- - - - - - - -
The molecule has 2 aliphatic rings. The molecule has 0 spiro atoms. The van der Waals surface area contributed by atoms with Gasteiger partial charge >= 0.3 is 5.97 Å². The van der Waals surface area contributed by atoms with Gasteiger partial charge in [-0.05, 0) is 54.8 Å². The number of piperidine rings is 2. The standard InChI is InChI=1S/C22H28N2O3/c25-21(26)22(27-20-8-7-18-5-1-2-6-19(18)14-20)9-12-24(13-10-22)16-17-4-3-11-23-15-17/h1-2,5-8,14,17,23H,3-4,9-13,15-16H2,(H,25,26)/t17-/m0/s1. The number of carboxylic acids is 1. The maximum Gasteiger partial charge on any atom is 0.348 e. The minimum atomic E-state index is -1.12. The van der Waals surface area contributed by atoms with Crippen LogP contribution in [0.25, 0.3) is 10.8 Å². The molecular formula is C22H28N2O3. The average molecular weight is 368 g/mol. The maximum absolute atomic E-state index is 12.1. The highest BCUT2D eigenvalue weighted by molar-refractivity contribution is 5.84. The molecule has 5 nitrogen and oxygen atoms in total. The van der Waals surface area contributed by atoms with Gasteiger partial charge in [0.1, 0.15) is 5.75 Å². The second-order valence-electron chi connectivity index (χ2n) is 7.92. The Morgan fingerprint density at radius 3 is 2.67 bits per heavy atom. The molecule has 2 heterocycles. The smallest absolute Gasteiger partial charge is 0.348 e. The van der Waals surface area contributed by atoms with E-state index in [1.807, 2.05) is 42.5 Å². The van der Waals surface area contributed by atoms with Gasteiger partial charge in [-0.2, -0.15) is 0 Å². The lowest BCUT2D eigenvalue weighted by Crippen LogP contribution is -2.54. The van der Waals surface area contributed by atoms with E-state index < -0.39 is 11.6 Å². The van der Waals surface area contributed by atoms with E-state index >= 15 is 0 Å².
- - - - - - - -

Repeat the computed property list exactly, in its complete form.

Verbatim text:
The molecule has 2 aliphatic rings. The molecule has 0 spiro atoms. The van der Waals surface area contributed by atoms with Gasteiger partial charge >= 0.3 is 5.97 Å². The van der Waals surface area contributed by atoms with Gasteiger partial charge in [-0.05, 0) is 54.8 Å². The number of piperidine rings is 2. The standard InChI is InChI=1S/C22H28N2O3/c25-21(26)22(27-20-8-7-18-5-1-2-6-19(18)14-20)9-12-24(13-10-22)16-17-4-3-11-23-15-17/h1-2,5-8,14,17,23H,3-4,9-13,15-16H2,(H,25,26)/t17-/m0/s1. The number of carboxylic acids is 1. The maximum Gasteiger partial charge on any atom is 0.348 e. The minimum atomic E-state index is -1.12. The van der Waals surface area contributed by atoms with Crippen LogP contribution in [0.25, 0.3) is 10.8 Å². The molecular formula is C22H28N2O3. The average molecular weight is 368 g/mol. The maximum absolute atomic E-state index is 12.1. The highest BCUT2D eigenvalue weighted by molar-refractivity contribution is 5.84. The molecule has 5 nitrogen and oxygen atoms in total. The van der Waals surface area contributed by atoms with Gasteiger partial charge in [0.1, 0.15) is 5.75 Å². The second-order valence-electron chi connectivity index (χ2n) is 7.92. The Morgan fingerprint density at radius 3 is 2.67 bits per heavy atom. The molecule has 2 heterocycles. The smallest absolute Gasteiger partial charge is 0.348 e. The van der Waals surface area contributed by atoms with E-state index in [1.807, 2.05) is 42.5 Å². The van der Waals surface area contributed by atoms with Gasteiger partial charge in [-0.2, -0.15) is 0 Å². The lowest BCUT2D eigenvalue weighted by Crippen LogP contribution is -2.54. The van der Waals surface area contributed by atoms with E-state index < -0.39 is 11.6 Å². The van der Waals surface area contributed by atoms with E-state index >= 15 is 0 Å².